Fire puts building on ice World Trade Center workers are shut out for days after blaze


December 11, 1997|By Shanon D. Murray | Shanon D. Murray,SUN STAFF

The fire at the World Trade Center couldn't have happened at a worst time.

The advertising firm Gray, Kirk/VanSant was in the midst of preparing an 80-page proposal for a prospective client. The CSX Professional Services Group was expecting an important visit from a consultant. Hanjin Shipping had international shipping orders to track.

A small electrical fire Friday on the 28th floor of the 30-story Inner Harbor building limited access to offices and shut off electricity and phone service, but didn't totally derail efforts by many of the 70 World Trade Center tenants who struggled to conduct business this week.

By Monday, electricity and phone service were restored, but not heat. The fire marshal declared that the building could safely hold just 200 of the 700 who normally work there; as a result, only three workers from each company were allowed, said Linda Jordan, spokeswoman for the Maryland Port Administration, which runs the building and has its headquartered there.

But when companies did not adhere to the restrictions on Tuesday, access to the building was cut off at 10 a.m., she said.

Chris Cullen, vice president of Gray, Kirk/VanSant, was among the many who were shut out.

He was relegated to pulling his sports utility vehicle in front of the World Trade Center and using his cellular phone to call up instructions to the four workers who had made it in and were working on the 80-page document.

Until noon on Tuesday, Cullen sat in his vehicle with three other workers making revisions and handing the changes to a trade center security guard, who passed it on to the workers in the firm's offices on the 11th and 17th floors.

"We took it as a personal challenge that even without an office we could get this done on time," Cullen said. "Because the World Trade Center allowed some window of access, we found a way."

A courier delivered the document to the prospective client by deadline yesterday, Cullen said.

But CSX Professional Services Group, a data processing consulting firm on the trade center's 23rd floor, wasn't as fortunate.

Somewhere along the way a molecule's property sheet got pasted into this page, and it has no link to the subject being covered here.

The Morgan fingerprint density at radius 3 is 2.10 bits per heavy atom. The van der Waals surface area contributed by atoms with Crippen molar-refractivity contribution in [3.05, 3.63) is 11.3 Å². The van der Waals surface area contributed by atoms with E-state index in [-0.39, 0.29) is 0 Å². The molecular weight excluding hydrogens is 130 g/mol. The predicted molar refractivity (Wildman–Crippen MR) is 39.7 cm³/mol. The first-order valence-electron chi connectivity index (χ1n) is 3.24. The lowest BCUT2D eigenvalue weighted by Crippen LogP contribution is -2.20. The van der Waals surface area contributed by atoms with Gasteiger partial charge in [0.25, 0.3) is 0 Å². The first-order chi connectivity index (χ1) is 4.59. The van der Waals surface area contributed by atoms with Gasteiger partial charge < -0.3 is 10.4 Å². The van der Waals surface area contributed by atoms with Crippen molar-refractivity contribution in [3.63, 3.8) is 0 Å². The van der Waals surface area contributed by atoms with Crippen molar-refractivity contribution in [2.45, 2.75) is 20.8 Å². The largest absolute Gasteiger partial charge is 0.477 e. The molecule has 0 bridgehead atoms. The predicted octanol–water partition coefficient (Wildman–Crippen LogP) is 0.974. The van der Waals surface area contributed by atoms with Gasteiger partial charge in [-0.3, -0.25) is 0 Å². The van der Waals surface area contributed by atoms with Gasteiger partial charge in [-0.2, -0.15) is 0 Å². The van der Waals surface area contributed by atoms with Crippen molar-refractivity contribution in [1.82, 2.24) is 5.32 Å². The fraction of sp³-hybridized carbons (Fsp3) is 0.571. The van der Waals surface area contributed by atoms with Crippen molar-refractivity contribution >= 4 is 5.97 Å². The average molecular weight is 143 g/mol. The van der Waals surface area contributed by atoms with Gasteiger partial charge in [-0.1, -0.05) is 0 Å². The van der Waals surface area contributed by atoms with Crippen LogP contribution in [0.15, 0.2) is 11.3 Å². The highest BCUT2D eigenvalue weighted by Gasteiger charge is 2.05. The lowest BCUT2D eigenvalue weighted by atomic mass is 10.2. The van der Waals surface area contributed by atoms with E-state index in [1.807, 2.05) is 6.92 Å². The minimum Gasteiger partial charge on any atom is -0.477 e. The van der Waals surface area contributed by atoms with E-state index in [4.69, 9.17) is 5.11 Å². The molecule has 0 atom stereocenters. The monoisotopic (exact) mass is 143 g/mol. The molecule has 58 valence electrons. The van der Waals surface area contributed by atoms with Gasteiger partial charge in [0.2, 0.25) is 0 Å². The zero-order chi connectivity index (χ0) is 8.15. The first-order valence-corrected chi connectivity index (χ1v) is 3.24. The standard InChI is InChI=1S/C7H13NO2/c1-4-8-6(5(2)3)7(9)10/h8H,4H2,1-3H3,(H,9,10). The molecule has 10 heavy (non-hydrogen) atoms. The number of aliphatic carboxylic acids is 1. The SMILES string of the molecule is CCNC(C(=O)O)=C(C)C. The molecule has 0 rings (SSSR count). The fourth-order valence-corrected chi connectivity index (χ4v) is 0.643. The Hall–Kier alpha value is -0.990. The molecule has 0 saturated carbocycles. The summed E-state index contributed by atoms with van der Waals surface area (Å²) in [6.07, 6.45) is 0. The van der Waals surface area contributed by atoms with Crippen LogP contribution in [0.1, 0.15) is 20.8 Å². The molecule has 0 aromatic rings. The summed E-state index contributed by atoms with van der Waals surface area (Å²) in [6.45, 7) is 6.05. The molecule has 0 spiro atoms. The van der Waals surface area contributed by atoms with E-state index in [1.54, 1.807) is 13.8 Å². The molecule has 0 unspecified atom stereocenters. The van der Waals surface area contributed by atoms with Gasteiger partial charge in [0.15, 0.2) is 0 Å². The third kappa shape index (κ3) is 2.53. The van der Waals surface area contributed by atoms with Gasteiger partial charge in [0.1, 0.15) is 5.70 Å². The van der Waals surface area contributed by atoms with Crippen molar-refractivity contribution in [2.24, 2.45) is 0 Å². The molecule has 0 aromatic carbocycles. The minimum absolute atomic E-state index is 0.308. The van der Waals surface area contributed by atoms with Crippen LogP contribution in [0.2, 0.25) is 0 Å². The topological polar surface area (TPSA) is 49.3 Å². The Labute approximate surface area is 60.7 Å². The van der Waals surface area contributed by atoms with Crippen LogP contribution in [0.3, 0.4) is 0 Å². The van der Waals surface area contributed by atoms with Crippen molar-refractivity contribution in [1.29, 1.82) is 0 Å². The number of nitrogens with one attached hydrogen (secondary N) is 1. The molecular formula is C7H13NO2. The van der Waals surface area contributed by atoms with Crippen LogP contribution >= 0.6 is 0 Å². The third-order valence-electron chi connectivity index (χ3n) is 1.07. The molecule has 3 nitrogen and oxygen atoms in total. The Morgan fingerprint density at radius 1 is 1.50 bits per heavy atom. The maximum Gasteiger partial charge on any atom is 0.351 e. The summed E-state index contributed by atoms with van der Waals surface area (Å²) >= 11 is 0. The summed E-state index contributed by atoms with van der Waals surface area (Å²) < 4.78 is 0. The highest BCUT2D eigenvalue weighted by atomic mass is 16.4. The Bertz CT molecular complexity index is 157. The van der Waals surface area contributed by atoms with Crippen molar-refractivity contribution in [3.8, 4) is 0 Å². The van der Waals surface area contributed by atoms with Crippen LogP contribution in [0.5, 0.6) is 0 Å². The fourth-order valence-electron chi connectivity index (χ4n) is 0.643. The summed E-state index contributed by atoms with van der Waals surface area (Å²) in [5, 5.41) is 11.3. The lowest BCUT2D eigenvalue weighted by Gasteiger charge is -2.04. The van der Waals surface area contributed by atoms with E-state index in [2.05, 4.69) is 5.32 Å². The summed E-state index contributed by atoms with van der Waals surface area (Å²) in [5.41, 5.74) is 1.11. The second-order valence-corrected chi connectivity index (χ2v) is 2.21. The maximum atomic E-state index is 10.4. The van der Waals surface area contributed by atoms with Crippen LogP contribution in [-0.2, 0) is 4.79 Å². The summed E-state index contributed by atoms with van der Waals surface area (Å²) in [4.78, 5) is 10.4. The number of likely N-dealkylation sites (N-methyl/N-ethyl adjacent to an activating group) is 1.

Chuck Aaron, the firm's vice president, said he's certain CSX has lost some business.

"The inaccessibility to our offices caused us delays. Appointments had to be canceled. Recruiters couldn't make calls," Aaron said. "Communication stopped. It was basically a mess."

The Maryland Port Administration fielded calls Monday and Tuesday from tenants who implored them to allow more workers in the building to complete projects or meet deadlines, said Jordan, MPA spokeswoman.

"Everyone had very legitimate concerns about the disruption to their business operation," Jordan said.

"We were stuck between the proverbial rock and the hard place. We couldn't possibly make everyone happy."

Yesterday, officials from the various companies said they were relieved that all their workers were allowed back. But much of the day was spent making up for lost time, office managers said.

Kristi Hammond, administrative assistant for First American Title Insurance Co. on the third floor, worked out of the company's Fairfax office Monday and Annapolis office Tuesday but found it nearly impossible to be productive, she said.

"It's been hectic, just like when I return from vacation," she said. "I've found myself calming a lot of tempers and apologizing to clients because we weren't in when they needed us."

It was a relief to be back to work, but far from comfortable, workers said. There still was no heat in the building yesterday, and only four of nine elevators were working. Most workers dressed casually in thick sweaters or wore their coats as temperatures inside hovered in the 50s.

Elizabeth Vaccaro and Christina Heuwinkel, workers in the Hanjin Shipping sales office on the 13th floor, used a portable heater to keep warm.

"We usually wear business attire, but not when it's cold and it's important to be comfortable," Vaccaro said.

Jordan, spokeswoman for the MPA, said the building's heat should be on today and all of the elevators should be operational by early next week. The Top of the World observation floor remains closed.

Pub Date: 12/11/97

Baltimore Sun Articles
Please note the green-lined linked article text has been applied commercially without any involvement from our newsroom editors, reporters or any other editorial staff.